Saint_TheclaFemale Leaders of the Early Christian Church (first four centuries, CE). As scholars like Elaine Pagels open up the field of biblical history, the names of the women who followed Jesus in leadership roles in his church are being revealed. They include Junia (first century, https://en.wikipedia.org/wiki/Junia), an apostle whom Paul described as superior to himself; Thecla (30 CE, https://en.wikipedia.org/wiki/Thecla), a follower of Paul; Melania (325–410), who traveled freely as a holy pilgrim; and Prisca (https://en.wikipedia.org/wiki/Prisca_(Prophet)) and Maximilla (late second century, https://en.wikipedia.org/wiki/Maximilla), who were leaders and may have been the founders of the Montanist Movement.
DeborahSampsonDeborah Sampson Gannett (1760–1827) was the first-ever woman to go on a public lecture tour in the new United States. In 1802 she thrilled audiences by recounting how she had disguised herself as a man and fought in the Revolutionary War. Inspiring though she was as a living example of the competence and aptitude of women, she worked hard not to upset the socially accepted gender role restrictions too much. She always began her lectures by praising the proper role of women as that of a wife and mother, insisting their chief responsibility was to shape the moral character of their men. https://en.wikipedia.org/wiki/Deborah_Sampson
Sarah_Moore_Grimke Angelina_Emily_GrimkeThe Grimké Sisters (Angelina 1805–1879 and Sarah 1792–1873) were early abolitionists, despite being raised in wealthy, slaveholding privilege in South Carolina. In the 1830s they lectured against slavery and advocated for women’s rights. They were sanctioned by their ministers especially for reporting on female slaves being raped by their masters, because it was believed that women should not speak about such things. They were the first women to defy the taboo against women speaking publicly against slavery. https://en.wikipedia.org/wiki/Angelina_Grimké; https://en.wikipedia.org/wiki/Sarah_Moore_Grimké
FewharperFrancis Ellen Watkins Harper (1825–1911) was a Black woman who had been born free in Baltimore. She supported herself from the age of thirteen, and in the 1850s she became involved in the abolition and woman suffrage movements, helping found the National Association of Colored Women. She published the first novel by a Black woman and reported on the status of free Blacks and particularly the role of women rebuilding the South after the Civil War. https://en.wikipedia.org/wiki/Frances_Harper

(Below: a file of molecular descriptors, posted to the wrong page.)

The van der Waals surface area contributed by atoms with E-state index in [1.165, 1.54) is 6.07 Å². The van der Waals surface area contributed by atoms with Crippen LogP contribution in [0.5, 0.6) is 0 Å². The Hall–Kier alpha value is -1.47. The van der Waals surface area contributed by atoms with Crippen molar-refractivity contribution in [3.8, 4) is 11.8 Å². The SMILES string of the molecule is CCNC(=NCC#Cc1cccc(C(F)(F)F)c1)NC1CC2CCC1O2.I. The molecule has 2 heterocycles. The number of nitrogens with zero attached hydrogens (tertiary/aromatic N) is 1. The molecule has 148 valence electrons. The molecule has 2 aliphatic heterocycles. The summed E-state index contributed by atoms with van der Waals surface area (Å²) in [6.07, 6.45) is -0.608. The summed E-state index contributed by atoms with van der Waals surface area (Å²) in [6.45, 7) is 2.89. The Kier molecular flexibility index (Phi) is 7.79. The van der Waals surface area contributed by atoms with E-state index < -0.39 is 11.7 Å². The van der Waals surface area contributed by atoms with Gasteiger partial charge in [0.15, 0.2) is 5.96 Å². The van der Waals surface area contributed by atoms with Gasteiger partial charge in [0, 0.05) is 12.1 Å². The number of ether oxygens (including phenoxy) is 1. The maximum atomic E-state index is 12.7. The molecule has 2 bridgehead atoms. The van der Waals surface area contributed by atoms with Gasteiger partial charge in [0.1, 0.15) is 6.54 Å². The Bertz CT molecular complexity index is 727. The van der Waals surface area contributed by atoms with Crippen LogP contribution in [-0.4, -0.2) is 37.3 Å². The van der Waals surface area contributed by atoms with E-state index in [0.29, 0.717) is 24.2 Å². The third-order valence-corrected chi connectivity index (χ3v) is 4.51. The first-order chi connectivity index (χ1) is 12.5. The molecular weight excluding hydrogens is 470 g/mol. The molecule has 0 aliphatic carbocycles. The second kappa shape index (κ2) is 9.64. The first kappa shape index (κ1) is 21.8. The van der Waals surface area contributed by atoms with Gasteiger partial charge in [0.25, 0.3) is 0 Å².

Clara_Lemlich_1910Clara Lemlich (1886–1982) was an organizer of working women and an early leader of the International Ladies’ Garment Workers’ Union. In 1909 she spearheaded a strike of twenty thousand New York garment workers, which was the impetus behind the unionization of many factories and the improvement of deplorable conditions for the workers, the majority of whom were women. Unfortunately for the women working at the Triangle Shirtwaist Factory, the reforms did not reach everywhere, and it was only a year later that that notorious building went up in flames, trapping and killing almost 150 women. https://en.wikipedia.org/wiki/Clara_Lemlich

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Edmonia Lewis (1844–1907) was a remarkable artist and a contemporary of Thomas Crawford and Auguste Bartholdi. An African American/Native American woman, she studied sculpting in Rome and gained recognition and large commissions for her neoclassical statues. Many of her most famous works feature the broken chains of slavery. https://en.wikipedia.org/wiki/Edmonia_Lewis